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Is there a closed-form solution for $x$ in the following equation? If so, how does it look like? If not, can you explain why?

$$ A\log\frac{jx-a}{jx+a}=\log\frac{j-ax}{j+ax} $$

where $A,x\in\mathbb{R}$ and $j$ is the imaginary unit? The equation stems from some trigonometric equation which I formulated into this way. I have tried different ways, but the $A\neq 1$ makes it very difficult, as taking the exp on both sides, gives me $(jx-a)^A$ on the left-hand side, and then I can't proceed.

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This is not an answer. But as a possible approach, take the exp of both sides, and let $jx=y$ $$\left(\frac{y -a}{y+a}\right)^A=\frac{1+ay}{1-ay}$$ I think this form is easier to proceed.

Edit- As a further attempt, if $a$ is real then you can take another change of variable, $ajx=t$ to get: $$\left(\frac{t -a^2}{t+a^2}\right)^A=\frac{t+1}{t-1}$$ Now if you plot the two functions: $$f_1(t)=\frac{t -a^2}{t+a^2},\quad f_2(t)=\frac{t+1}{t-1}$$ you can see that for non-integer $A$, there is no real solutions.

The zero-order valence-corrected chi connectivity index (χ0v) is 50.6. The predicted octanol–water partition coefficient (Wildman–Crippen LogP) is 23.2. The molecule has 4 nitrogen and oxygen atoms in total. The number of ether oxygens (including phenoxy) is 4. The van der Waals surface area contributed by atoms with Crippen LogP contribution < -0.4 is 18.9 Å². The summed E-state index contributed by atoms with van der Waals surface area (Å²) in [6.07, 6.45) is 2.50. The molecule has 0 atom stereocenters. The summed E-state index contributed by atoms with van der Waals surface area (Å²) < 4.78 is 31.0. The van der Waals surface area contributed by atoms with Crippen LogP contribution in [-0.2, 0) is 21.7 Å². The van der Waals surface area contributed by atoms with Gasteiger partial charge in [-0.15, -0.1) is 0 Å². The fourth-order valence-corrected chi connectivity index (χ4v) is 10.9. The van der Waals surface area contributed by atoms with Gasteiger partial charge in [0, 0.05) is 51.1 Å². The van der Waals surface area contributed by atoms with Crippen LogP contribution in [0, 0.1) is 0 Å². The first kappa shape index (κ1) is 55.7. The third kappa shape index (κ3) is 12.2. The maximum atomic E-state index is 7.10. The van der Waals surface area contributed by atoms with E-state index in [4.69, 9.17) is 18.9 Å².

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    $\begingroup$ Clearly not solvable in general (I think), so this is the best one can likely do. $\endgroup$ – Simply Beautiful Art Feb 18 '17 at 12:29
  • $\begingroup$ What is amazing is that, assuming that $A$ is an integer, the solutions exist (with nasty radicals) up to $A=8$ solving, for $y$ equation $(1-a y) (y-a)^A-(1+a y) (y+a)^A=0$ $\endgroup$ – Claude Leibovici Feb 18 '17 at 12:53
  • $\begingroup$ Thanks for your attempt. Though it looks simpler, still the problem with A in the exponent remains. $\endgroup$ – Maximilian Matthé Feb 18 '17 at 13:03
  • $\begingroup$ @SimplyBeautifulArt can you explain, why it is clearly not solvable? Would it become solvable if we allow more advanced functions like lambertz W-function or similar? $\endgroup$ – Maximilian Matthé Feb 18 '17 at 13:04
  • $\begingroup$ @ClaudeLeibovici Oh, nice :D $\endgroup$ – Simply Beautiful Art Feb 18 '17 at 13:10

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